What Do You Need To Do Before You Buy A Business?

There is no doubt that buying a business is a much faster way to get into your industry of choice than building up a business from scratch.

Most new businesses fail, but you can usually find a good business to buy that has a track record and existing customers and cash flow. Therefore it is often a good bet to buy an existing business. But what do you have to do to make the purchase a successful one?

Get yourself a good set of professionals on board who can help.

It is so important that you get a good experienced solicitor and a good accountant on board. Although you may use a business broker, they will not normally be able to undertake the legal and accounting work required for the purchase itself. You will need help with looking at the figures, cash flow, negotiation on price, staff issues, intellectual property and potentially property issues. In addition to all the paperwork that is required to purchase a business, there is an entire due diligence exercise to be undertaken so that you can understand the ins and outs of the business you are purchasing.

Make sure you use specialists with experience and not just a general solicitor. They must have experience of buying and selling businesses.

Research your market thoroughly.

It’s often the case that you have some idea about what type of business you want to buy. You may have already been employed in that market. Or perhaps it is a passion, or you may know that it is a market that is expected to grow and where you can make money. Sometimes it may even be a distressed business you buy and can turn around. It often takes a year or two of research before you can come up with a shortlist of 2-3 companies.

Don’t Rush Things.

Make sure you allow enough time for research and identification of the businesses you want to look at. It’s not easy juggling a job, family and other commitments and then doing all the hard graft to find the right acquisition. So don't rush.

Who are you and what can you do well?

Don’t skip on research and seller motivation!

Often an owner is a reluctant seller. They may have built up the business over decades and parting with it is “such sweet sorrow”. And the owner may feel responsible for their staff and not even tell them they are looking to sell. So be discreet when you visit. Don’t tell the owner all the things you are going to do to improve the business and all the changes you might make. Someone who wants to buy the business to continue the traditions, take it on as a passion and believes in the future of the business and the staff, will likely get a more favourable reception and price.


To get the finance you need, you’ll need to know the figures.

Very few buyers of a business use their own cash reserves. Normally, finance is arranged via a commercial bank loan. Sometimes a family may club together with savings but usually, an outside source is required.

You will have to do some initial due diligence so that the bank will lend you money. The things you will need to know as a minimum are:

  • The legal situation of the business including assets and liabilities.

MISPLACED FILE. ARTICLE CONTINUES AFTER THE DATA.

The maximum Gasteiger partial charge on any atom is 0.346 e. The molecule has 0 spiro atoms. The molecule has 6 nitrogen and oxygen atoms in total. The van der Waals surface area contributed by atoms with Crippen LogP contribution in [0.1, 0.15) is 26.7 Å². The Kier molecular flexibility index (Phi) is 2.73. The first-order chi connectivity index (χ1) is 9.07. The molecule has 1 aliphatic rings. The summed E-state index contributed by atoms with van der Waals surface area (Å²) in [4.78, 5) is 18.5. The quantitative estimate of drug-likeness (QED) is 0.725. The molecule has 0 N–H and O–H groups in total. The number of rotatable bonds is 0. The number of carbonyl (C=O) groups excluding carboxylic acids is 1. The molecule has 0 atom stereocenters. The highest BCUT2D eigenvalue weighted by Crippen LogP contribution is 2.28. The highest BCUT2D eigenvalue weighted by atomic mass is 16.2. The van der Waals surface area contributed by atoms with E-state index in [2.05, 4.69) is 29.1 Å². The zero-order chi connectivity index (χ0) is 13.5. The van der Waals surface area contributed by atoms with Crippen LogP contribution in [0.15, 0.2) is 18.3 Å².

• Accounts for three years ideally.
  • Forecasts and projections, particularly of cash flow.
  • Details of personal financial situation and any guarantees or collateral.

Finally, remember that buying a business is a matter for negotiation. You don’t have to pay what the owner wants. It’s better to pay what you think is right. If you have reasons to offer a lower price, let the owner know why you are doing it.

Subject to contract

You might speak to the owner or broker by phone to make an offer for a business. It should always be the case that you follow this up in writing. When you write any correspondence, ensure that words “subject to contract” are clearly marked.

Use Your Solicitor and Professional Advisers

First time buyers often vastly underestimate the amount of work that is required to bring a purchase to completion. Be prepared to burn the candle at both ends! The terms of the primary purchasing agreement can be very significant and very detailed, and you will need advice from your solicitor on what is worth fighting and what isn’t. You will be wanting warranties and guarantees from the seller, and these will link to the substantial due diligence exercise that will then need to be undertaken to reveal every nook and cranny of the business being purchased. On top of that, there will likely be a significant number of ancillary documents required, from board minutes, to settlement agreement, to appointment notices.

How Oliver Kew, Business Solicitor, can help.

Buying a business needs professional support from an experienced solicitor. It isn’t just about contracts. A good business lawyer has experience you can call upon which is independent and is focussed on your needs.

Oliver Kew at Hewetts Solicitors has completed dozens of sales and purchases of businesses in the Thames Valley.

Speak to Oliver today for a free consultation on your potential business purchase.

Call 0118 957 5337 or email o.kew@hewetts.co.uk

Published on 04/11/2021

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